Plaster Courses

FineLime introductory course

Georgian cornice courses for professionals.

Bespoke craft courses for groups. 

Our courses run from our workshop in mid-Wales on request. Below is a list of the bespoke courses we have run around the UK. Please get in touch if you would like to attend or provide a unique hands-on course.


Professional Courses


Running a Georgian cornice in situ using course sand and lime
Georgian cornice being cored out

Georgian Cornice Workshop 

Do you have a building you’re restoring and want to upskill the team? Are you a plasterer wishing to set yourself apart? Or are you simply wanting to have a fun day with your colleagues outside of the corporate environment?

This is a two-day course covering how to run a Georgian cornice in situ and fibrous plaster. It is aimed at practicing plasterers and industry professionals alike. Students make their own running mould, mount it on a sledge, and run it in lime and gypsum along a mockup wall with internal and external miters.  Students then learn to rule in mitres by hand, run a simple ceiling rose in plaster of Paris on a bench, cast enrichment from flexible moulds, and fix them in place. The forms, names, and symbols found on classical cornices will also be introduced.

This course is only offered on request and works well as a one-on-one lesson and a group lesson alike. It can be provided at our workshop in West Wales or at your site.



Recent Bespoke Courses


Setting out pattern on a vaulted structure
Setting out pattern on a vaulted structure

Pargetry Workshops

Four-day, in-situ, decorative lime plaster workshop at Dumfries House, Scotland. The course was arranged for eight students on the Building Arts program with the Queen Elizabeth Scholarship Trust (QEST). Students were introduced to traditional methods of running rib work on a complex vaulted structure. They were then introduced to different historic aesthetics in plasterwork before deciding on a preferred aesthetic and theme for their own structure. Students modelled ornaments in clay for their plaster negative stamps. The stamps and moulds were used to create soft-cast enrichment in hairy lime plaster, which was fast and simple to repeat. Students also modelled in relief their own pargetry designs. One student even made a mould for the enrichment of a double rib.

<Fashion student with plaster garment
Fashion student with plaster garment

Experimental fibrous plaster play workshop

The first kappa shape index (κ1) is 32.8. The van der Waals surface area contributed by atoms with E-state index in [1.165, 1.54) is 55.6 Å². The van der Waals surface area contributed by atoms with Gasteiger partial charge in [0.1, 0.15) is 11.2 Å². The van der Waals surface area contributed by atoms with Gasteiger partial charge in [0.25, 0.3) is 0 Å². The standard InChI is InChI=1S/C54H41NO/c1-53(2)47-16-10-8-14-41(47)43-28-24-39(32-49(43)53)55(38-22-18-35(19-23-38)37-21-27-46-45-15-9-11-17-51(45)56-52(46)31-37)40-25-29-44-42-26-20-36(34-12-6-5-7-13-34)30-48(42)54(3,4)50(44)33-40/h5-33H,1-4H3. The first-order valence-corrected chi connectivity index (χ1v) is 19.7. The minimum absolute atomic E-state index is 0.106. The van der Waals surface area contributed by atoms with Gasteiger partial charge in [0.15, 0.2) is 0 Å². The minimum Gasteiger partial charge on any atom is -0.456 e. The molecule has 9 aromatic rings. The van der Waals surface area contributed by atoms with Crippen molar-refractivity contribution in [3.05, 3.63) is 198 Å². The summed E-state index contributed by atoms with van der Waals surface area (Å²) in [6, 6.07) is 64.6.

A three-day creative workshop for students from the German Fashion Council’s training program at Highgrove Estate, Cotswolds. This course focused more on creativity with plaster than technical training. The students were introduced to classical and early English plaster ornaments before carrying out their own clay models of plants in the gardens. From the clay models, they made gelatine moulds, which would once have been commonly used in the fibrous industry. They melted, poured, set, and cast plaster ornamentation from their gelatine moulds and fixed them onto their structures. Students had created wicker structures, which we draped hessian dipped in wet casting plaster over before it set hard. Students also learned to run ceiling roses on a bench, which they incorporated into their final fashion or craft pieces.

Children digging clay
Children digging clay

Children's workshops

A three-day clay, plaster, and nature workshop for 20 primary school students with Coetir Anian (the Cambrian Wildwood), Bwlch Corog, Ceredigion. These wonderful days on the habitat restoration site were set up for the local primary school students to have fun learning about nature and the materials that can be found around us. There were two key clay activities: making plaster tiles and extracting clay to be used as paint. On a nature walk around the site, students collected items such as acorns, twigs, shells, and leaves and ate bilberries along the way. These objects were then pressed into clay tiles before being removed, plaster poured in, and left to set, forming hard tiles. On the second day, students dug clay out of a deep pit, sieved it, and then created their own clay paint by adding pigments and wheat paste. Students then painted leaves from the site and printed them onto the walls of the classroom. The waste clay was also sculpted into creatures and dried in the sun.

Courses small sample